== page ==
Sunday 22nd February

My apologies for lack of posts over the last couple of week. I was away last week and fully intended to post something before I left but in the end I ran out of time. In my absence I've received a few reports from other people which I've reproduced below. Normal service should resume shortly.

Mary MacDougall writes on the 14th
I went down to Port Meadow at about 5.15pm and there was a fabulous gull roost.  My guesstimate would be about 6,000.  I don’t have a scope so I could not search through for any unusual gulls etc.  Amongst the Wigeon and Teal here were 20-25 GOOSANDER, the majority of which seemed to be male which are easier to pick out, but there were may well have been more females but they were more difficult to pick out in the gathering dusk. There was a large mixed flock about 3000 Wigeon and Teal.  I could only pick out one pair of PINTAIL.  The whole scene was amazing, as there was no wind to speak of and the water was exceptionally still.  The noise the gulls make together and whistling Wigeon, on such an evening was magic.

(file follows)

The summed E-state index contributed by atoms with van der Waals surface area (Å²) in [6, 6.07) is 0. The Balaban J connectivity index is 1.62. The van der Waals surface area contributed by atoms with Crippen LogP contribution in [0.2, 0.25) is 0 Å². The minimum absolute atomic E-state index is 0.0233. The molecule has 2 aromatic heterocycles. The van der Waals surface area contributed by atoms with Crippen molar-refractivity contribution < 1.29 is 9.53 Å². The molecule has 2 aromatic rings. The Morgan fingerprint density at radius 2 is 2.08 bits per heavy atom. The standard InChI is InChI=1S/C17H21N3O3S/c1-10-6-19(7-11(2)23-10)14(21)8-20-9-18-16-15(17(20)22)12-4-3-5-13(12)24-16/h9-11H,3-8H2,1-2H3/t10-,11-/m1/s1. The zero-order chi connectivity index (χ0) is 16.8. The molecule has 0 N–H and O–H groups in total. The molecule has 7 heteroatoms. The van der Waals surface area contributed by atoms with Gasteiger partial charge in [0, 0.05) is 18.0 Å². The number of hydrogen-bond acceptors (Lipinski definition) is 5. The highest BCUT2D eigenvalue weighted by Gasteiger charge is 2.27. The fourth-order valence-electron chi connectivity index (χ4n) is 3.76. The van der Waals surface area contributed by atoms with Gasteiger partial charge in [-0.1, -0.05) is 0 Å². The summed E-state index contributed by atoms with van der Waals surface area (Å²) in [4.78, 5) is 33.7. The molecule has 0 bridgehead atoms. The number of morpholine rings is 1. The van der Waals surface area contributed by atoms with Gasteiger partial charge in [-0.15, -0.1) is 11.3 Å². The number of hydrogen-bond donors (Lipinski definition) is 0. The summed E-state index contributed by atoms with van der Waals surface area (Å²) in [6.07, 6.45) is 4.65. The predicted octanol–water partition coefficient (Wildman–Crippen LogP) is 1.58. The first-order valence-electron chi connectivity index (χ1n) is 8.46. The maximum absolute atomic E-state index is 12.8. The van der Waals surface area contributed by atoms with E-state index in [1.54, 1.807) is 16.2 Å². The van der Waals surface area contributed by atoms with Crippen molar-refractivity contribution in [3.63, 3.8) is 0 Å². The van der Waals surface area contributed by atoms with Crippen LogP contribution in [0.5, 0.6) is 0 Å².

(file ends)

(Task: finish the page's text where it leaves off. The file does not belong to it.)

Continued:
Then along came a woman, who was dressed quite smartly with wellies.  She determinedly walked right round the whole waters’ edge and managed to put up the whole lot!  Half the gulls flew off towards Farmoor and the Goosander disappeared.  I did not see where they went in the general melee.  You do wonder sometimes what on earth gets into peoples’ heads when in such a peaceful scene!

There was a beautiful adult Green Woodpecker on Burgess Field just by the gate.

Adrian Gray writes on the 19th from Wolvercote
Nothing much new going on in the gullet of late - it's been a fairly dull winter all told! The only news of note is that at long last the regular flock of Wigeon by the top pond on the common have appeared, maybe thirty or so, and that the drake Shoveler that's been hanging around for a while turned up dead this morning. It was in the water and unmarked, so I guess it just reached the end of its days. 

James Evry Reported on Going Birding on the 21st
6 REDSHANK: On their usual fallen tree perch along the river.


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